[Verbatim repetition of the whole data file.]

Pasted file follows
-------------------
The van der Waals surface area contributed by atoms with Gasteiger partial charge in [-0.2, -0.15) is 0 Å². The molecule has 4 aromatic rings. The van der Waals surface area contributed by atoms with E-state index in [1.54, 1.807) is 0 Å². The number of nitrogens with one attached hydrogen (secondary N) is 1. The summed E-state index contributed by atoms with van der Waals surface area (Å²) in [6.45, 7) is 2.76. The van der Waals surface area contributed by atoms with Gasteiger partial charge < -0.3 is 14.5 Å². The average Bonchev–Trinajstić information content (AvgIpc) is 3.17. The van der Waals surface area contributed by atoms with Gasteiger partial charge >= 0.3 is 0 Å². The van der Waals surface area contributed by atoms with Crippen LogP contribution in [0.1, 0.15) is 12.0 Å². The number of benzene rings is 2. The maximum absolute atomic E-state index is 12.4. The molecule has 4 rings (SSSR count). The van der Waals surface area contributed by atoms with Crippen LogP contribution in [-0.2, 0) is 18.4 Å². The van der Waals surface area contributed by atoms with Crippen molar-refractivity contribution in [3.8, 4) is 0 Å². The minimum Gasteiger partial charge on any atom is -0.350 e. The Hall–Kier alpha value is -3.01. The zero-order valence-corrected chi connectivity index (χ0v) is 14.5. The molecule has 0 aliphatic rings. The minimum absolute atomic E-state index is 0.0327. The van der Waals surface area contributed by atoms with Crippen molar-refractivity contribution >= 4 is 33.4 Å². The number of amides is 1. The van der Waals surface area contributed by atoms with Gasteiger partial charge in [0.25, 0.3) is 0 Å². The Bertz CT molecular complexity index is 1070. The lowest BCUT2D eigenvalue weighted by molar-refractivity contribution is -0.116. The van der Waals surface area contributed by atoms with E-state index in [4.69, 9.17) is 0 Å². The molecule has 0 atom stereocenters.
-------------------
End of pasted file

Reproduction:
The van der Waals surface area contributed by atoms with Gasteiger partial charge in [-0.2, -0.15) is 0 Å². The molecule has 4 aromatic rings. The van der Waals surface area contributed by atoms with E-state index in [1.54, 1.807) is 0 Å². The number of nitrogens with one attached hydrogen (secondary N) is 1. The summed E-state index contributed by atoms with van der Waals surface area (Å²) in [6.45, 7) is 2.76. The van der Waals surface area contributed by atoms with Gasteiger partial charge < -0.3 is 14.5 Å². The average Bonchev–Trinajstić information content (AvgIpc) is 3.17. The van der Waals surface area contributed by atoms with Gasteiger partial charge >= 0.3 is 0 Å². The van der Waals surface area contributed by atoms with Crippen LogP contribution in [0.1, 0.15) is 12.0 Å². The number of benzene rings is 2. The maximum absolute atomic E-state index is 12.4. The molecule has 4 rings (SSSR count). The van der Waals surface area contributed by atoms with Crippen LogP contribution in [-0.2, 0) is 18.4 Å². The van der Waals surface area contributed by atoms with Crippen molar-refractivity contribution in [3.8, 4) is 0 Å². The minimum Gasteiger partial charge on any atom is -0.350 e. The Hall–Kier alpha value is -3.01. The zero-order valence-corrected chi connectivity index (χ0v) is 14.5. The molecule has 0 aliphatic rings. The minimum absolute atomic E-state index is 0.0327. The van der Waals surface area contributed by atoms with Crippen molar-refractivity contribution >= 4 is 33.4 Å². The number of amides is 1. The van der Waals surface area contributed by atoms with Gasteiger partial charge in [0.25, 0.3) is 0 Å². The Bertz CT molecular complexity index is 1070. The lowest BCUT2D eigenvalue weighted by molar-refractivity contribution is -0.116. The van der Waals surface area contributed by atoms with E-state index in [4.69, 9.17) is 0 Å². The molecule has 0 atom stereocenters.